“We need to do a better job of putting ourselves higher on our to do list." - Michelle Obama
Busy student affairs professionals know the statistics on stress culture, the importance of well-being, and certainly how to prioritize “to get things done.” Regretfully, however, work-life balance often eludes us. Instead, daily life on campus feels like a sprint-turned-5K-turned-marathon-turned triathlon! In the face of such overwhelming stressors, any semblance of work-life balance feels like a fantasy. Perhaps our aspiration might need to shift towards work-life integration. Stephanie Harrison, founder and CEO of The New Happy, defines work-life integration as a “constantly-evolving, self-determined way of living that allows you to engage as your best self in the various parts of your life—like your home, your community, and of course, your work.” To create such an approach is to invite self-reflection and apply the tenets of personal development we espouse to our students.
We are writing this blog post together: Marcella, a current vice president for student life and dean of students at a small liberal arts college, and mom to two young children, 8 and 11 and Carrie, a former VPSA, now full-time leadership coach and mom to a college-aged student. Our paths crossed as a result of the NASPA Institute for New VPSAs in 2016 and have led us to this shared moment and collaboration.
In December 2020, Marcella was co-leading the Emergency Response Team at her institution, and Carrie was launching her coaching practice. Carrie shared the news of her practice via email and Marcella enthusiastically wrote with an affirming note to express her support. That connection has led to a magical year of professional development, growth, and creativity for everyone involved. After discussing the challenges and opportunities that Marcella’s direct reports were facing (including resource limitations, burnout, interim responsibilities, pandemic planning and crisis response), Carrie crafted a plan for affordable and specialized one-on-one coaching. Marcella’s team, like many staff across the country, were experiencing unprecedented strain, and we responded with an opportunity to engage in individualized reflection and development activities. Marcella also co-curated a summer of healing and reflection opportunities for her team including meet-ups for walks, a sound bath session, gentle yoga, crafting in the Maker Space on campus and more. These wellness opportunities were open to everyone in the division and were well-received and appreciated—although not always well attended. The coaching with Carrie, however, was well-received and utilized. In fact, several participants enthusiastically requested an additional 10 more sessions!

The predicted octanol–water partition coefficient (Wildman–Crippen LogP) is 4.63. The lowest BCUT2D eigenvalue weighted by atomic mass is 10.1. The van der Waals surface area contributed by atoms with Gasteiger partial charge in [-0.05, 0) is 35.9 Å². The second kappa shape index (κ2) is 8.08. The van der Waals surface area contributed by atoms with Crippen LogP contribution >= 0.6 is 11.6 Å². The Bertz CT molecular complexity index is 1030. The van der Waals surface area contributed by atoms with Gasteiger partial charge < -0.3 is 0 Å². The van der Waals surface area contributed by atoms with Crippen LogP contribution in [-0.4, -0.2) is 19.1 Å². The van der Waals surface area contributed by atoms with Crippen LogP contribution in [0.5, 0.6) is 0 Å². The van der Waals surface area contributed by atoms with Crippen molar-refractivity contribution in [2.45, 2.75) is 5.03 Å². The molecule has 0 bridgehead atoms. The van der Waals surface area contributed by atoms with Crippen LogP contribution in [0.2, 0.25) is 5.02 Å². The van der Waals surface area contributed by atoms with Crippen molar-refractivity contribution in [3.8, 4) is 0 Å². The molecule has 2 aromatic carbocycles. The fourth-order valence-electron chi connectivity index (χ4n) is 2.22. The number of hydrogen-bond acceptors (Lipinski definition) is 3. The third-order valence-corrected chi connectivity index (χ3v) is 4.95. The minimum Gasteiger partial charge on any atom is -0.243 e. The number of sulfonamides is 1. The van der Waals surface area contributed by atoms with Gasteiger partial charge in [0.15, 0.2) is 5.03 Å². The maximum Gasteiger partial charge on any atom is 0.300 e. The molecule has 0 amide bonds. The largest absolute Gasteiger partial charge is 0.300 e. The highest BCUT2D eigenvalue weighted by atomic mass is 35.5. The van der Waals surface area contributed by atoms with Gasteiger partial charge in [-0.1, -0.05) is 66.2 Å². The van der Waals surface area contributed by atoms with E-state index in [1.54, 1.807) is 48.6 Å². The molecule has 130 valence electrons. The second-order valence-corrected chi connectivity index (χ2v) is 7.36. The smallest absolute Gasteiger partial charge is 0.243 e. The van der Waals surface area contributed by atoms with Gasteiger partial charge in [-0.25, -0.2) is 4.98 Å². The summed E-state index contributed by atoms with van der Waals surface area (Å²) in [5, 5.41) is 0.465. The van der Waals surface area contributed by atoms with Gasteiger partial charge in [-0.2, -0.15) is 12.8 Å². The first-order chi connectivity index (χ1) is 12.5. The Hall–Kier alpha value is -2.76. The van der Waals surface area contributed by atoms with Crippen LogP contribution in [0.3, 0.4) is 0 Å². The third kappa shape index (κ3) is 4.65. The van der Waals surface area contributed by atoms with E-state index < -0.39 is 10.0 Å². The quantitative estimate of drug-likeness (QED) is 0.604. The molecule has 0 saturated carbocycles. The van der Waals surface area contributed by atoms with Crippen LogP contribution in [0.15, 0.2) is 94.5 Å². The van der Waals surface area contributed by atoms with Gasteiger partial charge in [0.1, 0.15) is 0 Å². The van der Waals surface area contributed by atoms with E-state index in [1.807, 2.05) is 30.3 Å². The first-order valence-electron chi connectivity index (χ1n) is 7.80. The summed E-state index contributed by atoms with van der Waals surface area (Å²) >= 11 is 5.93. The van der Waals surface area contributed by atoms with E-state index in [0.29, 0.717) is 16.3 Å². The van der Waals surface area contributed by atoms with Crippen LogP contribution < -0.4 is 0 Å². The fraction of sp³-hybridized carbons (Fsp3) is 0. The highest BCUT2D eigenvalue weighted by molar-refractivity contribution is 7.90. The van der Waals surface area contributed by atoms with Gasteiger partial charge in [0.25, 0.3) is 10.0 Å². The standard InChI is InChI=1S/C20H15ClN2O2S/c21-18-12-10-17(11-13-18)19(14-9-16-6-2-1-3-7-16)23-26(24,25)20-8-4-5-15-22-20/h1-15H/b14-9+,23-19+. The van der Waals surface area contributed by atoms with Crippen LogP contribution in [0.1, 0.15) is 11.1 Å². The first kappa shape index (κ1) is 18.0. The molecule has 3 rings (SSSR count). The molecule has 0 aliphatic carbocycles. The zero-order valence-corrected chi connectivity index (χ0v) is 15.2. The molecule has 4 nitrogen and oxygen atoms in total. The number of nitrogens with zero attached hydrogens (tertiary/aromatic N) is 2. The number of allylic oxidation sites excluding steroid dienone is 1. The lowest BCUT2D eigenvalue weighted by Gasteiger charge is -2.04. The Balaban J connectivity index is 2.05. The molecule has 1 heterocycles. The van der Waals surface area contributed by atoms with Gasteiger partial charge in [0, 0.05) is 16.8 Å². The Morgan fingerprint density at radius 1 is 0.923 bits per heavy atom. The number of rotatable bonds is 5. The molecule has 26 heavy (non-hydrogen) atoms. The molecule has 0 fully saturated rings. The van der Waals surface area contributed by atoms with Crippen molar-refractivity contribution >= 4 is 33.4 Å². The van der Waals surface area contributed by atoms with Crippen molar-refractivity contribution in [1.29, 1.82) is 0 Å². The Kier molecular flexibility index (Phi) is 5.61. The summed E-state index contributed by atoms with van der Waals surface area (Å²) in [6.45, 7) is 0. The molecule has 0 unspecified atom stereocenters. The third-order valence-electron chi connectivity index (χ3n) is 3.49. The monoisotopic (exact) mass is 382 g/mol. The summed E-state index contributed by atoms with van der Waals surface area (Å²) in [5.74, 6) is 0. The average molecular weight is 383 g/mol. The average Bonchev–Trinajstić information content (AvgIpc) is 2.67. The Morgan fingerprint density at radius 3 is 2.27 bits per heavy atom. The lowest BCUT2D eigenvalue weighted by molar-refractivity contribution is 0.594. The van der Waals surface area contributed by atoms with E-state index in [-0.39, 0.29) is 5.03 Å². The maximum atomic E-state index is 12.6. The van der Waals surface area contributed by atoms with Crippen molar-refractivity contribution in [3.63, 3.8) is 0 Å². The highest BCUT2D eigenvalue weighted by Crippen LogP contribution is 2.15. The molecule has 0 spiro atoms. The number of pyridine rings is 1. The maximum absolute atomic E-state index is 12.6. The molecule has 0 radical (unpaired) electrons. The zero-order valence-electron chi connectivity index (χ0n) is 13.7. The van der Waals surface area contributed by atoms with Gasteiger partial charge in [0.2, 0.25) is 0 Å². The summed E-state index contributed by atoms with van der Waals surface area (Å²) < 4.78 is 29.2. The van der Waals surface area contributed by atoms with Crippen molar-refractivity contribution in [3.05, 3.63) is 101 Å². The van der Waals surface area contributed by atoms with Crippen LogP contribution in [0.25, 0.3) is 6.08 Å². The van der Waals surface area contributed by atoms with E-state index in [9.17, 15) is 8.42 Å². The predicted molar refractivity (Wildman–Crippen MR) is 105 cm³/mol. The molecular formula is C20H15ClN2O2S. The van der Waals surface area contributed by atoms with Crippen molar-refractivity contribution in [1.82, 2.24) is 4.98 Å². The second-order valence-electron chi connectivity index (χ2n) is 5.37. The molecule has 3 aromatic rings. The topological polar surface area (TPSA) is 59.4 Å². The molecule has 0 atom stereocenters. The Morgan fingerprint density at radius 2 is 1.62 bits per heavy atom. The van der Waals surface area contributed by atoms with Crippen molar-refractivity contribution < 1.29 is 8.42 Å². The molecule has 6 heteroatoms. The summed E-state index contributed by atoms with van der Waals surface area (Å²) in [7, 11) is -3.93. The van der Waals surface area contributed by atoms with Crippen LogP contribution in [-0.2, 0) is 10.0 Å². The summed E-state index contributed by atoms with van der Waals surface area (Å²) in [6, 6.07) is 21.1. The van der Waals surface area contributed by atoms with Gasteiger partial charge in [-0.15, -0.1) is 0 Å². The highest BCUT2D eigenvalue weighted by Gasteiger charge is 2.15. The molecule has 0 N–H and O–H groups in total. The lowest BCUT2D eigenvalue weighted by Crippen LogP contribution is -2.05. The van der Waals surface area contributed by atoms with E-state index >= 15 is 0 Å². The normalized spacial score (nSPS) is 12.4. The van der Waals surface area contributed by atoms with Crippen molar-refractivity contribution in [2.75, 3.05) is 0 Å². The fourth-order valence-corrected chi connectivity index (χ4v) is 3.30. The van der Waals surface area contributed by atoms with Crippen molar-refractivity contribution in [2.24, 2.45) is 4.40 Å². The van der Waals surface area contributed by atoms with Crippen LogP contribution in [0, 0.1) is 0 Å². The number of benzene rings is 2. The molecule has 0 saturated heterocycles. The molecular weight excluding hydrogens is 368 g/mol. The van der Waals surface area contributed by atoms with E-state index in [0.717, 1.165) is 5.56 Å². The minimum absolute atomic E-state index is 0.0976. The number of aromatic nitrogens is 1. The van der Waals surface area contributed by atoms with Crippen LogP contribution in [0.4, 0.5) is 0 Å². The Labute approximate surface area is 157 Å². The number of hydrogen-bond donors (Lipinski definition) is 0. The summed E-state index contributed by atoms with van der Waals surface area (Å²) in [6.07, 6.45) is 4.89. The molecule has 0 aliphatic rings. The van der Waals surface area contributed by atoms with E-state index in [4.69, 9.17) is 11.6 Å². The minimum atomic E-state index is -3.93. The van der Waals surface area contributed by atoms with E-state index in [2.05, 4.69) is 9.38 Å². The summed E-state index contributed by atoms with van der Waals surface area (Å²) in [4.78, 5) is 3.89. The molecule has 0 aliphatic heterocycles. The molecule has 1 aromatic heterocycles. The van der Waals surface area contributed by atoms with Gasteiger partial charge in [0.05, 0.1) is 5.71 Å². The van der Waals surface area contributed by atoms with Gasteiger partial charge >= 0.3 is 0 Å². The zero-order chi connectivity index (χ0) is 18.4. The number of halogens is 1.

Carrie was able to provide a sounding board and thought partner to a dedicated staff. She supported the team members with provocative questions and reflections, creating an environment of trust and vulnerability. Marcella knew that her own vision and priorities were salient for Carrie as she coached the team through a particularly challenging time. This approach supported Marcella’s navigation of multiple roles on campus, and she was able to be a more strategic and thoughtful leader knowing her team’s stress alleviation was in good hands. Carrie’s expertise in the industry allows her to provide context and wisdom from her own student affairs experiences which inspired our synergy.
“I think stress is anything going on in our lives that impinges on our capacity to have optimum well-being,” wrote bell hooks. In focusing on staff development, we facilitated staff constructively caring for their professional well-being. Those who participated in the coaching sessions reported high levels of satisfaction, new tools that reduced stress, feeling more supported as administrators, and also as whole people. By dedicating time and energy to ongoing professional growth, we role model our values. Offering our teams the same type of self-reflection and critical inquiry—the “self” work—that we inspire in our students is crucial to their retention and overall well-being. The time with Carrie has allowed the team to reflect on what they have learned this past year and a half, what they need to feel supported in their work and how to sustain themselves in healthy and balanced ways.
First Lady Michelle Obama got it right. We need to put ourselves higher on our to-do list and access our networks and resources to provide support to ourselves and our teams. The pandemic has given student affairs professionals a wake up call to consider the quality of our lives, who we want to be, and how we want to spend our time. In student affairs work, these meta questions have been baked into our student affairs pedagogy and practice, but typically only for our students. We know our teams, our colleagues, and of course, all of us, deserve our own best thinking about how we can co-create spaces and places that embody the values we hold so closely.
About the Authors
Carrie Lovelace Petr, PhD is a former VPSA and leadership teaching faculty member and the founder of Carrie Lovelace Petr Coaching & Consulting.
Marcella Runell Hall, EdD, is the vice president for student life and dean of students at Mount Holyoke College and a member of the James E. Scott Academy Board.